They love the library (and Google too) – Findings from the “Research Confession Booth”

Last week my colleague Odile Harter and I presented at Designing For Digital, a library UX conference.  We shared preliminary findings from our ongoing user study we call the “Research Confession Booth.”

Slides from the conference are available here.

The study:

Our “Research Confession Booth” is modeled on the “confession cams” from reality TV shows – those cameras set up in closets where contestants emote about their experiences.  We set up our “booth” at busy spots on campus and recruited passers-by to sit at a laptop computer and talk freely about their research experiences.  We sat out of earshot, but captured voice and screen movements using Quicktime.

The "Research Confession Booth"

The “Research Confession Booth”

What we’ve asked:

We start the participants off with a question that gives them some context to talk about a research experience.  These questions can change with each session.  So far we’ve asked participants to “show us a feature you really like in a resource you use to do researchas well as to “walk us through a research snag.”

What we’re learning:

Much of what we are learning is already well-attested in other user studies (see: How Students Really Do Research) but it was valuable for us to witness these behaviors in our own systems and with our own user population.  Here are some preliminary findings:

Lots of love for the library

Our users love us!  Participants talked about what they’d learned from reference librarians, how useful they found fulfillment services, and how much they loved the catalog and library databases. Here are some things we heard:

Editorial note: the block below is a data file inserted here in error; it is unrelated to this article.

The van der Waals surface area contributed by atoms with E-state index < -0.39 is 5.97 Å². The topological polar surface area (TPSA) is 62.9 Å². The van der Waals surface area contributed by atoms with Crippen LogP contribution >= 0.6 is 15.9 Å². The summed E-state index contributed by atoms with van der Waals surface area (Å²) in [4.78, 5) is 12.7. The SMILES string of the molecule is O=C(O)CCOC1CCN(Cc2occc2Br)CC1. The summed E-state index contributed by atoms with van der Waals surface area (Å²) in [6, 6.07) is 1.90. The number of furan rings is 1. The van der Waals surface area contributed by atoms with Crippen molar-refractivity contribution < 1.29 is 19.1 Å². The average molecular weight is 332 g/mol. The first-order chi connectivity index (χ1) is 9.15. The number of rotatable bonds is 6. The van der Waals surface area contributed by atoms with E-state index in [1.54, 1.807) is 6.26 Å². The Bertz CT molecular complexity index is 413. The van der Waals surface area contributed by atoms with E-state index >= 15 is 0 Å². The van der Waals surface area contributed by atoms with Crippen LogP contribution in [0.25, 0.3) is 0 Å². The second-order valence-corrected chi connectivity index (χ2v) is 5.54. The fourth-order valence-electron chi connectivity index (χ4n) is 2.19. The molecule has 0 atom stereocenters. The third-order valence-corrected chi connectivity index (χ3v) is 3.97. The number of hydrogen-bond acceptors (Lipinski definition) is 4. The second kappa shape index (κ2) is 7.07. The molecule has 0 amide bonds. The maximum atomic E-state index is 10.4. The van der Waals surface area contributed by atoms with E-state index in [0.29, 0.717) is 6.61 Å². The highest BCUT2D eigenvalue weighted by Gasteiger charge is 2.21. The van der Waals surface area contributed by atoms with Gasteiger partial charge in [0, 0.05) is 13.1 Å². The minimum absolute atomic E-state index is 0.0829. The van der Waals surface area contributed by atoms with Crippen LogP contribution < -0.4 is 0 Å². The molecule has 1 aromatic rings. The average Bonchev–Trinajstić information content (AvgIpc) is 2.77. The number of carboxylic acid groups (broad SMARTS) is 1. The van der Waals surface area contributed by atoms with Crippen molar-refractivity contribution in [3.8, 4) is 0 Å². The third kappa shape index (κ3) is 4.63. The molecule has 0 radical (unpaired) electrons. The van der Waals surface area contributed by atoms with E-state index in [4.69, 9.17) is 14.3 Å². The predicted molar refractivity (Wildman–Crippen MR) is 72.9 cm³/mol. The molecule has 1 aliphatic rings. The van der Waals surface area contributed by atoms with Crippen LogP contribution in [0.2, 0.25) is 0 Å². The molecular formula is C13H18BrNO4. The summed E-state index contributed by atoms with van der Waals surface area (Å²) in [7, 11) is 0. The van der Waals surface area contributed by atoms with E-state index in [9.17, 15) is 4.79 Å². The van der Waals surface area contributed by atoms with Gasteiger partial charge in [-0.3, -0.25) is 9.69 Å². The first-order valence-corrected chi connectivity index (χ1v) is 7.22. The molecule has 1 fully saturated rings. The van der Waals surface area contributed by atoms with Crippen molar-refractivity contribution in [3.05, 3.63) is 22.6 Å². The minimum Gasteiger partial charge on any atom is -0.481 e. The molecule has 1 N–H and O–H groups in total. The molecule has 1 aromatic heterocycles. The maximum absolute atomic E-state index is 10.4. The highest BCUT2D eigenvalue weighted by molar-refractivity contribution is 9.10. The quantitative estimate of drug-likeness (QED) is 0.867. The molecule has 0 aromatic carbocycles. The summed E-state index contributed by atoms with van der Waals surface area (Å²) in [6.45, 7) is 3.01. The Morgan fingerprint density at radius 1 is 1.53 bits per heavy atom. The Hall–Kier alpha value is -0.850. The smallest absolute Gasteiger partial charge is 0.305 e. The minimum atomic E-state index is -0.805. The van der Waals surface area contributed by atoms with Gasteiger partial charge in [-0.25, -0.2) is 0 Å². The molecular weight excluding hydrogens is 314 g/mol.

“I go straight [to library homepage] whenever I have to look up something.”

“[The library catalog] has been super super helpful.”

“I really appreciate the library tool.”

“[Interlibrary Loan] was easy to use … really helpful.”

“Just awesome….super useful.”  [library database]

…But lots of love for Google, too

The open web (Google, Google Scholar, Wikipedia) was used by participants as often as library sites, and some students confessed that they preferred Google, or always started there.  They seemed to perceive the library as a place that required special training, whereas Google needed little effort.  As one student said: “I never really learned how to do “proper research” using portals and such, so Google is easy to use.”  Another said: “I think Google is the best place, [it’s] very user-friendly.”

Too many silos

Discovery tool, link resolver, A-Z list, LibGuides, library website, publisher sites….our participants demonstrated their frustration with this maze of resources.   Often when users found themselves in silos they didn’t realize they were no longer in the library site: “I got really confused through all this because it kept opening up a bunch of different tabs.”

It’s too hard to “Get It”

It was no surprise that quick fulfillment was a priority for our users.  They want to “get it” and get it now.  Some expressed frustration (“It can be frustrating if you find a great article and you can’t access it full-text”) or impatience (“I really don’t like getting it on interlibrary loan, I feel like that’s really annoying, so I usually just try to find it on my own.”)

This frustration with ‘getting it’ did not track with facility in navigating library resources but did track with perceived importance of the research project.  When a project was not important, users would likely change their topic rather than request full-text: “I just changed my topic slightly … because it wasn’t really that important and I didn’t have time to request the journal.”  But when the research really mattered to them, they were willing to take the extra effort – one student even sent for an ILL during the study after she’d just expressed her preference for immediate full-text availability!

Future research

This is an ongoing study, still in the early stages of both data gathering and analysis.  We will continue to set up the “Research Confession Booth” around campus in order to learn more about how our users do research.  Ultimately our hope is that researchers will begin to recognize the RCB as the place where they can share their user experiences with us.

We gave out candy as compensation

We gave out candy as compensation

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